PAGCOR Warns Government Officials to Avoid Casinos, Strict Penalties Announced
Posted on: January 27, 2018, 10:00h.
Last updated on: January 26, 2018, 04:08h.
PAGCOR (Philippine Gaming and Amusement Corporation) is joining forces with the Philippine National Police (PNP) to better regulate the entry of government officials into gambling venues throughout the country.
Under a new presidential decree issued by President Rodrigo Duterte, casinos that are found to welcome government workers will face costlier fines and stricter penalties moving forward. Casinos in violation of the presidential decree will be subjected to a penalty of PHP $100,000 ($1,964) per person, per incident.
In addition to federal and provincial officials, casinos must additionally refrain from allowing their immediate relatives access. Members of the Armed Forces of the Philippines are also barred from entering, staying, or playing in casinos. Casino employees not on the clock must also exit the property immediately after their shifts conclude.
Minors (under 21), students of any school, college, or university, and those in the Philippines Database of Restricted Persons, are also included in the presidential decree ban. PAGCOR added that casinos with multiple infractions of allowing under-21 guests on the casino floor will face closure.
PAGCOR Chairwoman Andrea Domingo said this week in the announcement, “We need to keep a close watch on all casino areas nationwide.” The PAGCOR and PNP event was held at the Solaire Resort and Casino in Manila’s Entertainment City.
In addition to PAGCOR announcing that casinos will face costlier penalties for allowing prohibited persons inside their properties, the gaming regulator is vaguely warning government officials that they too face stiff penalties.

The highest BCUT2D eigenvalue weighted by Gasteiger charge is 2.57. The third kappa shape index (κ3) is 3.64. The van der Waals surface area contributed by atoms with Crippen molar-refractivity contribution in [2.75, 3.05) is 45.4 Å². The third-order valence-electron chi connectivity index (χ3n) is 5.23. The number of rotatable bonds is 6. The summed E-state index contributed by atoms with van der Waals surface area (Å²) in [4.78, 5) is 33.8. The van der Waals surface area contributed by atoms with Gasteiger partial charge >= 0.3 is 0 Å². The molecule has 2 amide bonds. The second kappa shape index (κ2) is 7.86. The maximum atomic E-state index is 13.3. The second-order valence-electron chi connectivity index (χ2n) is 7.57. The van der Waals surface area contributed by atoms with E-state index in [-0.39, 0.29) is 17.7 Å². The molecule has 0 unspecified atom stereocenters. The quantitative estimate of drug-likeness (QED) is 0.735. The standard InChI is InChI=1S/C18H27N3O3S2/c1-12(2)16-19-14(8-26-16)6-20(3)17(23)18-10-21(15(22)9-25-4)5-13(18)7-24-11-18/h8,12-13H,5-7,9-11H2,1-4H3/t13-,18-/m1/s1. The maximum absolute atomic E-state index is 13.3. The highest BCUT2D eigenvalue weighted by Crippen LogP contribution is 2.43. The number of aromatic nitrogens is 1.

Domingo explained to state employees that they “will be arrested and charged” should they be detained inside a casino. She added that “those who do not abide by the rules and guidelines will be dealt with accordingly.”
Domingo’s alert comes directly from Duterte. In 2016, the controversial leader explained his reasoning for wanting to keep government officials out of casinos.
“You are in the government with a measly income and yet you’ll be seen in a casino?” Duterte asked. “I do not want people in government entering the casino.”
Upon taking office in June 2016, Duterte vowed to rid the Philippines of corruption. His main target was the illegal drug trade, but he initially included both underground gambling rings and legal online gaming operations in his crusade.
He later eased his anti-gambling positions so long as minors were properly excluded, and operators paid their fair share of taxes. But Duterte is still changing the landscape of gambling in the country.
PAGCOR, which is currently both a casino regulator and operator, has been directed to divest its 46 land-based gaming holdings. Domingo said recently that the first round, which includes 17 casinos, is expected to be completed in the next few months.
Once all PAGCOR properties are sold to private companies, the agency will be renamed the Philippines Amusements and Gaming Authority (PAGA) and transition into a regulator-only capacity.
The goal, per Duterte, is to make PAGCOR an agency less prone to corruption.
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